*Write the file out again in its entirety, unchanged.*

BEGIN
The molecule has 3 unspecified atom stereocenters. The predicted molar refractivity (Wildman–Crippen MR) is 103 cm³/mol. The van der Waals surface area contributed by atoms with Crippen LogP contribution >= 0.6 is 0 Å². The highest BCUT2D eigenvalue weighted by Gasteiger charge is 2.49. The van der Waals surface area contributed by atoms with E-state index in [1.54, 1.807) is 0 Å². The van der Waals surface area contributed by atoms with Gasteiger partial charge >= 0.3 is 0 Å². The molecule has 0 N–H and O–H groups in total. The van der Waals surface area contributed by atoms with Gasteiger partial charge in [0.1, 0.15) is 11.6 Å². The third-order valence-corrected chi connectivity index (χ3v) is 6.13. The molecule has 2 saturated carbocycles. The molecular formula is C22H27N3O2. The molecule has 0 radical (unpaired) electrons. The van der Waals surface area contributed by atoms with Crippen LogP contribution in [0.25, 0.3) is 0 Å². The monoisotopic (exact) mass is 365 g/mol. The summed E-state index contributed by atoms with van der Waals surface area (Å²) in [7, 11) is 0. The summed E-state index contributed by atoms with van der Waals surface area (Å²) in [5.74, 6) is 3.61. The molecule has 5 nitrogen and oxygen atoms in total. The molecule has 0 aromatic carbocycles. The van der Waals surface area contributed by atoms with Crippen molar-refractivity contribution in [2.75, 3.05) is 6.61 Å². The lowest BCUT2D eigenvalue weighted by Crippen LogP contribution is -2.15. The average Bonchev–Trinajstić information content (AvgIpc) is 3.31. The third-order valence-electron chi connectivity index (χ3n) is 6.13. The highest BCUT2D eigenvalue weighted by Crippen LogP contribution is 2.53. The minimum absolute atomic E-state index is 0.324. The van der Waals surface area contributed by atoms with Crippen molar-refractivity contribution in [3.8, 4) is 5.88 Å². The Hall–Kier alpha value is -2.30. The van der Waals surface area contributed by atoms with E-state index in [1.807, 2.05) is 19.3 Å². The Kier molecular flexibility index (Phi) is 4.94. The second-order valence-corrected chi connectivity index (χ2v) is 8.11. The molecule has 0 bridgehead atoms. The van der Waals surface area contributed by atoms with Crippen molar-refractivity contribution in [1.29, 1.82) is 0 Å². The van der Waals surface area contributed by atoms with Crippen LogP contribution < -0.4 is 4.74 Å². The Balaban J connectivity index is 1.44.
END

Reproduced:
The molecule has 3 unspecified atom stereocenters. The predicted molar refractivity (Wildman–Crippen MR) is 103 cm³/mol. The van der Waals surface area contributed by atoms with Crippen LogP contribution >= 0.6 is 0 Å². The highest BCUT2D eigenvalue weighted by Gasteiger charge is 2.49. The van der Waals surface area contributed by atoms with E-state index in [1.54, 1.807) is 0 Å². The van der Waals surface area contributed by atoms with Gasteiger partial charge >= 0.3 is 0 Å². The molecule has 0 N–H and O–H groups in total. The van der Waals surface area contributed by atoms with Gasteiger partial charge in [0.1, 0.15) is 11.6 Å². The third-order valence-corrected chi connectivity index (χ3v) is 6.13. The molecule has 2 saturated carbocycles. The molecular formula is C22H27N3O2. The molecule has 0 radical (unpaired) electrons. The van der Waals surface area contributed by atoms with Crippen LogP contribution in [0.25, 0.3) is 0 Å². The monoisotopic (exact) mass is 365 g/mol. The summed E-state index contributed by atoms with van der Waals surface area (Å²) in [7, 11) is 0. The summed E-state index contributed by atoms with van der Waals surface area (Å²) in [5.74, 6) is 3.61. The molecule has 5 nitrogen and oxygen atoms in total. The molecule has 0 aromatic carbocycles. The van der Waals surface area contributed by atoms with Crippen molar-refractivity contribution in [2.75, 3.05) is 6.61 Å². The lowest BCUT2D eigenvalue weighted by Crippen LogP contribution is -2.15. The average Bonchev–Trinajstić information content (AvgIpc) is 3.31. The third-order valence-electron chi connectivity index (χ3n) is 6.13. The highest BCUT2D eigenvalue weighted by Crippen LogP contribution is 2.53. The minimum absolute atomic E-state index is 0.324. The van der Waals surface area contributed by atoms with Crippen molar-refractivity contribution in [3.8, 4) is 5.88 Å². The Hall–Kier alpha value is -2.30. The van der Waals surface area contributed by atoms with E-state index in [1.807, 2.05) is 19.3 Å². The Kier molecular flexibility index (Phi) is 4.94. The second-order valence-corrected chi connectivity index (χ2v) is 8.11. The molecule has 0 bridgehead atoms. The van der Waals surface area contributed by atoms with Crippen molar-refractivity contribution in [1.29, 1.82) is 0 Å². The van der Waals surface area contributed by atoms with Crippen LogP contribution < -0.4 is 4.74 Å². The Balaban J connectivity index is 1.44.